My focus on the Savannah Campaign brought a neglect to “on this day 150 years ago” blogging relative to Charleston and other points. As Major-General William T. Sherman’s operations were at a lull for the closing weeks of 1864, that pause allows me time to “catch up.” The important news out of Charleston during the first weeks of December was not more bombardments, but the limited firings due to a truce for prisoner exchanges.
These exchanges tie into the March to the Sea storyline at several points. In November 1864, Lieutenant-Colonel John E. Mulford administered a cartel of exchanges taking place upstream of Fort Pulaski. These exchanges ceased as Sherman’s troops neared, then overran, Camp Lawton. Confederate authorities relocated the officers held there to prisons in South Carolina, while most of the enlisted went to Florida (and there is indication many were sent back to Andersonville by that route). But Mulford was not satisfied with just a few thousand exchanged, and looked to resume activity in spite of the changing military situation. When informed by representatives from Lieutenant-General William Hardee that exchanges on the Savannah River would cease, Mulford “made proposition for the continuance of the business in Charleston Harbor.” Receiving consent from Hardee, Mulford addressed Major-General John Foster and Rear-Admiral John Dahlgren, who likewise agreed.
I accordingly on Sunday, 4th instant, had an interview with the enemy and arranged that firing on the city and works in and about the harbor should be suspended for a limited period for the transferring prisoners of war to my vessels. It is provided in the agreement that no labor shall be performed by either party on works, forts, batteries, or military defenses embraced within the limits of this agreement. It is also provided that this truce shall in no way affect the blockade of the port of Charleston, S.C., by the United States. Our military and naval forces are in no degree restricted from attacking, capturing, or destroying any vessels or boats entering or leaving the enemy’s lines.
By December 7, Mulford could claim 1,000 men exchanged. And as with previous exchanges, these were primarily invalided prisoners – those sick or lame who were in need of attention beyond the meager medical facilities in the prisons (north or south).
These exchanges took place daily between that time and December 17. The results were widely reported through the north (in addition to the normal “beat” reporters at Charleston, there were many in the theater anticipating Sherman’s arrival). Readers in the north saw illustrations such as this:
Notice the date from Harper’s Weekly – December 10, 1864 – and recall at the same time the nation was still in the dark as to Sherman’s progress… or fate. The illustration itself depicts exchanges on November 18. I would point out that the dispatch boat Eliza Hancox, the setting for the illustration, was not long for the world. On the same day this illustration ran in Harper’s Weekly, she floundered and sank while passing between Port Royal and Charleston.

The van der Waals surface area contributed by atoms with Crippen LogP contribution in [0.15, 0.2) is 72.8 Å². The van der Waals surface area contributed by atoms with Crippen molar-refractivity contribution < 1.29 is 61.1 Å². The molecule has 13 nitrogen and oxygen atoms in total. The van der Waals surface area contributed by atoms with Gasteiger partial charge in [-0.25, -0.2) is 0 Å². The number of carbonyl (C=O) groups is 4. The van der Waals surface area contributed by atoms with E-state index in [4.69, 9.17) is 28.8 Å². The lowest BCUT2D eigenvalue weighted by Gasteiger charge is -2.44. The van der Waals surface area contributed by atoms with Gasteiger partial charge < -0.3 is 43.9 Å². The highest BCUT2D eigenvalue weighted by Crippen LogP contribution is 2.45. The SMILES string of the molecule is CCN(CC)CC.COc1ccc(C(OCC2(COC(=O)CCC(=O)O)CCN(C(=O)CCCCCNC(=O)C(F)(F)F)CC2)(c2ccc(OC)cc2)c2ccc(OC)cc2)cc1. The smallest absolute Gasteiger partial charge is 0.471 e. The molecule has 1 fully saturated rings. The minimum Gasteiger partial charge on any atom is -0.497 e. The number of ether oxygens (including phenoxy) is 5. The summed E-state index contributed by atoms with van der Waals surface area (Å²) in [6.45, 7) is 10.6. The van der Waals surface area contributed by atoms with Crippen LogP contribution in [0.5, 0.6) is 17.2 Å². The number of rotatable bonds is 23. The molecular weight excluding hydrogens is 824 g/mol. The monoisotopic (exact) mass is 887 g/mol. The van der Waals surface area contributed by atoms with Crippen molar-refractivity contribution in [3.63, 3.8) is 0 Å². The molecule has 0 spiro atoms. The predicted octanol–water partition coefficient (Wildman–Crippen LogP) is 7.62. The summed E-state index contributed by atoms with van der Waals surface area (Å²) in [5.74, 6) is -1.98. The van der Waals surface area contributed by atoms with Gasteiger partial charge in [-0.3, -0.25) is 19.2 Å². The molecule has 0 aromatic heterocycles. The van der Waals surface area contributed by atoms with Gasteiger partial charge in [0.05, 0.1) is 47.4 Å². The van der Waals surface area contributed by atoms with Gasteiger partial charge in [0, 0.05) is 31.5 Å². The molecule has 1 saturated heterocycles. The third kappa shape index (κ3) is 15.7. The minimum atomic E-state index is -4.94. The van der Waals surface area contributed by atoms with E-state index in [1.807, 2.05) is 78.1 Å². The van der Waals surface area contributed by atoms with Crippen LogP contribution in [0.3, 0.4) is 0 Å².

Another, image, also running in that issue likewise depicted the exchanged prisoners in a pitiful state:
The accompanying news article lead,
No more touching scene has occurred during the war than that which glorified the deck of the Eliza Hancox, Colonel Mulford’s dispatch boat, on Friday, November 18…. On that day we began to receive from the rebel authorities those of our exchanged prisoners who were in the best condition for removal. Shouting and cheering, they step on deck under the protection of the old flag. To these few the prison pens of Andersonville have become only a remembrance except in so far as the terrible record of the life there lived is written in their gaunt faces, scurvied limbs, and exhausted strength.
Images and stories of the like, covering the horrible conditions in the Confederate prison camps, were circulating through the north at the same time news of Sherman’s arrival at Savannah hit the front page. And that should be considered in context (hold that thought for the moment).
Among those exchanged was staff officer Robert Knox Sneden, who was received on December 11. By way of his sketchbook Sneden left a remarkable visual record of his time as a prisoner in the south:
Any why Federal singled out dogs for retribution during their marches? Or that Camp Lawton was high on Sherman’s list of objectives?
Sneden recorded several images of Charleston harbor at the time of the exchanges:
On December 16, Mulford informed commanders on Morris Island that he would discontinue the exchanges. At 10 a.m. the following day, the cease-fire agreement lapsed. At that time Brigadier-General Alexander Schimmelfennig, who’d returned from leave to resume command outside Charleston, indicated he was ready to resume the bombardment of points around the harbor.
The timing of these stories from the prisons is important. I’ve already mentioned the hardening of northern opinions of the war, as news stories of atrocities from Missouri made rounds. At the same time word of Sherman’s march passed from speculative to actual news, the audience in the north was weighing these images and stories of prisoners. Consider again, the stories of Sherman’s army foraging through a land abundant with supplies, while nearby prisoners had suffered for lack of food. Any concern over the behavior of Sherman’s bummers would be balanced by outrage over these prisoners.
(Citation from OR, Series II, Volume 7, Serial 120, page 1203; Illustrations from Library of Congress Collection, “Son of the South” collection of Harper’s Weekly, and Virginia Historical Society’s online collection of Sneden’s sketchbooks.)